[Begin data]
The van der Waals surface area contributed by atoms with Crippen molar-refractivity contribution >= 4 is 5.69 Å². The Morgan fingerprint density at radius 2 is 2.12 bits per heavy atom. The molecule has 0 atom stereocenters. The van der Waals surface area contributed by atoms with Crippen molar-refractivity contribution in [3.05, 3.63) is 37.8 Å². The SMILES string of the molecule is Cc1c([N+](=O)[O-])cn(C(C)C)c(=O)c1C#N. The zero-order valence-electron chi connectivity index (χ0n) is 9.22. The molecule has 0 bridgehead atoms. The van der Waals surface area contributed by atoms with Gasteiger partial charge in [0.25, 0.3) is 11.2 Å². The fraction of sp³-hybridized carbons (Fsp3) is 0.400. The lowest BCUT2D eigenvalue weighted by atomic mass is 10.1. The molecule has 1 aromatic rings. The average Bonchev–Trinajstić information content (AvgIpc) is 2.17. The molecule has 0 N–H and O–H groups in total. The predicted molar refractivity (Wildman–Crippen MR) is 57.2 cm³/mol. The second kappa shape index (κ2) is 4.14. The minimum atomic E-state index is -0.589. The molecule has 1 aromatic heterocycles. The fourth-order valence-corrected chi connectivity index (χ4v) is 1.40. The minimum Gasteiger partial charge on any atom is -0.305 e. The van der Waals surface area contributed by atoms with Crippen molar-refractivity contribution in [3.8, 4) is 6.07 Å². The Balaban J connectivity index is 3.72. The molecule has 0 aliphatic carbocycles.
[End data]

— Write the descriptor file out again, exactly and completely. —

The van der Waals surface area contributed by atoms with Crippen molar-refractivity contribution >= 4 is 5.69 Å². The Morgan fingerprint density at radius 2 is 2.12 bits per heavy atom. The molecule has 0 atom stereocenters. The van der Waals surface area contributed by atoms with Crippen molar-refractivity contribution in [3.05, 3.63) is 37.8 Å². The SMILES string of the molecule is Cc1c([N+](=O)[O-])cn(C(C)C)c(=O)c1C#N. The zero-order valence-electron chi connectivity index (χ0n) is 9.22. The molecule has 0 bridgehead atoms. The van der Waals surface area contributed by atoms with Gasteiger partial charge in [0.25, 0.3) is 11.2 Å². The fraction of sp³-hybridized carbons (Fsp3) is 0.400. The lowest BCUT2D eigenvalue weighted by atomic mass is 10.1. The molecule has 1 aromatic rings. The average Bonchev–Trinajstić information content (AvgIpc) is 2.17. The molecule has 0 N–H and O–H groups in total. The predicted molar refractivity (Wildman–Crippen MR) is 57.2 cm³/mol. The second kappa shape index (κ2) is 4.14. The minimum atomic E-state index is -0.589. The molecule has 1 aromatic heterocycles. The fourth-order valence-corrected chi connectivity index (χ4v) is 1.40. The minimum Gasteiger partial charge on any atom is -0.305 e. The van der Waals surface area contributed by atoms with Crippen molar-refractivity contribution in [3.8, 4) is 6.07 Å². The Balaban J connectivity index is 3.72. The molecule has 0 aliphatic carbocycles.